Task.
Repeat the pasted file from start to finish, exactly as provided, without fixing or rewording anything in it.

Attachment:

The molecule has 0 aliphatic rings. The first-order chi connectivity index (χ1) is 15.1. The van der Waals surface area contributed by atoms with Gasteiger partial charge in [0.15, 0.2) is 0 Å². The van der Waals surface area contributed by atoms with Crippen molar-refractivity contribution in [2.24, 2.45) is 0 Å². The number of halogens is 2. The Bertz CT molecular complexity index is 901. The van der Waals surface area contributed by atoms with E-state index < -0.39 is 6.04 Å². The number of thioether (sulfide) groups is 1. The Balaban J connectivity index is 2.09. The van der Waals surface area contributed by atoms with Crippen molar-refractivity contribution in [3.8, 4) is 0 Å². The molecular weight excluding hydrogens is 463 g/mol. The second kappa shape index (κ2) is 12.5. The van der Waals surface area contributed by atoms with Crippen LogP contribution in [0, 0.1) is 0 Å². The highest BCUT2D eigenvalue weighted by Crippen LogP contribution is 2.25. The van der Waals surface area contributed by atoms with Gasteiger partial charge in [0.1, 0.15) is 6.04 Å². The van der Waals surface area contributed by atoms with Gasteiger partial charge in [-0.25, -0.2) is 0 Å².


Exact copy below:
The molecule has 0 aliphatic rings. The first-order chi connectivity index (χ1) is 15.1. The van der Waals surface area contributed by atoms with Gasteiger partial charge in [0.15, 0.2) is 0 Å². The van der Waals surface area contributed by atoms with Crippen molar-refractivity contribution in [2.24, 2.45) is 0 Å². The number of halogens is 2. The Bertz CT molecular complexity index is 901. The van der Waals surface area contributed by atoms with E-state index < -0.39 is 6.04 Å². The number of thioether (sulfide) groups is 1. The Balaban J connectivity index is 2.09. The van der Waals surface area contributed by atoms with Crippen molar-refractivity contribution in [3.8, 4) is 0 Å². The molecular weight excluding hydrogens is 463 g/mol. The second kappa shape index (κ2) is 12.5. The van der Waals surface area contributed by atoms with Crippen LogP contribution in [0, 0.1) is 0 Å². The highest BCUT2D eigenvalue weighted by Crippen LogP contribution is 2.25. The van der Waals surface area contributed by atoms with Gasteiger partial charge in [0.1, 0.15) is 6.04 Å². The van der Waals surface area contributed by atoms with Gasteiger partial charge in [-0.25, -0.2) is 0 Å².